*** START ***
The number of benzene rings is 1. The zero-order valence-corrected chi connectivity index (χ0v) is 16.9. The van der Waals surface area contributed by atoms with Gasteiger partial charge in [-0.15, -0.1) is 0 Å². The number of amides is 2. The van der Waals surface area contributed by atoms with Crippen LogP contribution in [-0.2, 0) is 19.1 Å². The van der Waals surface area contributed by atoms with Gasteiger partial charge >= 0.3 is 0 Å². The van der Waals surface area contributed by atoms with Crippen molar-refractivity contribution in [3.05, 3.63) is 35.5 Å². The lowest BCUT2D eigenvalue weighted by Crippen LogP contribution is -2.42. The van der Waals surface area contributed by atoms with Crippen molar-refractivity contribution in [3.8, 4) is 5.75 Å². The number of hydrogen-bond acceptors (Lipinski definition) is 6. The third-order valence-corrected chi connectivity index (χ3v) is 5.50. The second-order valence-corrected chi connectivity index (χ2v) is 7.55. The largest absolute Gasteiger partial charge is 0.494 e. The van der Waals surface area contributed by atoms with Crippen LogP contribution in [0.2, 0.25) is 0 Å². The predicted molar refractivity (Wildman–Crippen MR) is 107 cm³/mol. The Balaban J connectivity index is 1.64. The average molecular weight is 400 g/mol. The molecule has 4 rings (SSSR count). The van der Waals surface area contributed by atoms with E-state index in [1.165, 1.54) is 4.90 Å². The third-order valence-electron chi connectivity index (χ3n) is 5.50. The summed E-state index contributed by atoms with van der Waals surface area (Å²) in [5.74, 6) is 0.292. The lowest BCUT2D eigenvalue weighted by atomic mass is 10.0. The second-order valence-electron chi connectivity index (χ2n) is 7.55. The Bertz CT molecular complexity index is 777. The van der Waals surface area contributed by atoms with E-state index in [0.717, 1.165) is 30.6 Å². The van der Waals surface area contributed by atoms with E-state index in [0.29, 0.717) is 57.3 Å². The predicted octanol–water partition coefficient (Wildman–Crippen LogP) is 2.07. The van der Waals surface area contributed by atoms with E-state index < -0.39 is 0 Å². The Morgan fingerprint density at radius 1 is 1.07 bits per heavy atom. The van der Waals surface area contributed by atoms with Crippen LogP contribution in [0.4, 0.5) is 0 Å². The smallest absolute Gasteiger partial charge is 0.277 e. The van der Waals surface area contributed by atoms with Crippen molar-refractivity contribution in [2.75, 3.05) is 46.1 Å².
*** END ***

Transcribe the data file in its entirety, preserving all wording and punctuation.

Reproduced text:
The number of benzene rings is 1. The zero-order valence-corrected chi connectivity index (χ0v) is 16.9. The van der Waals surface area contributed by atoms with Gasteiger partial charge in [-0.15, -0.1) is 0 Å². The number of amides is 2. The van der Waals surface area contributed by atoms with Crippen LogP contribution in [-0.2, 0) is 19.1 Å². The van der Waals surface area contributed by atoms with Gasteiger partial charge >= 0.3 is 0 Å². The van der Waals surface area contributed by atoms with Crippen molar-refractivity contribution in [3.05, 3.63) is 35.5 Å². The lowest BCUT2D eigenvalue weighted by Crippen LogP contribution is -2.42. The van der Waals surface area contributed by atoms with Crippen molar-refractivity contribution in [3.8, 4) is 5.75 Å². The number of hydrogen-bond acceptors (Lipinski definition) is 6. The third-order valence-corrected chi connectivity index (χ3v) is 5.50. The second-order valence-corrected chi connectivity index (χ2v) is 7.55. The largest absolute Gasteiger partial charge is 0.494 e. The van der Waals surface area contributed by atoms with Crippen LogP contribution in [0.2, 0.25) is 0 Å². The predicted molar refractivity (Wildman–Crippen MR) is 107 cm³/mol. The Balaban J connectivity index is 1.64. The average molecular weight is 400 g/mol. The molecule has 4 rings (SSSR count). The van der Waals surface area contributed by atoms with E-state index in [1.165, 1.54) is 4.90 Å². The third-order valence-electron chi connectivity index (χ3n) is 5.50. The summed E-state index contributed by atoms with van der Waals surface area (Å²) in [5.74, 6) is 0.292. The lowest BCUT2D eigenvalue weighted by atomic mass is 10.0. The second-order valence-electron chi connectivity index (χ2n) is 7.55. The Bertz CT molecular complexity index is 777. The van der Waals surface area contributed by atoms with E-state index in [0.717, 1.165) is 30.6 Å². The van der Waals surface area contributed by atoms with E-state index in [0.29, 0.717) is 57.3 Å². The predicted octanol–water partition coefficient (Wildman–Crippen LogP) is 2.07. The van der Waals surface area contributed by atoms with E-state index < -0.39 is 0 Å². The Morgan fingerprint density at radius 1 is 1.07 bits per heavy atom. The van der Waals surface area contributed by atoms with Crippen LogP contribution in [0.4, 0.5) is 0 Å². The smallest absolute Gasteiger partial charge is 0.277 e. The van der Waals surface area contributed by atoms with Crippen molar-refractivity contribution in [2.75, 3.05) is 46.1 Å².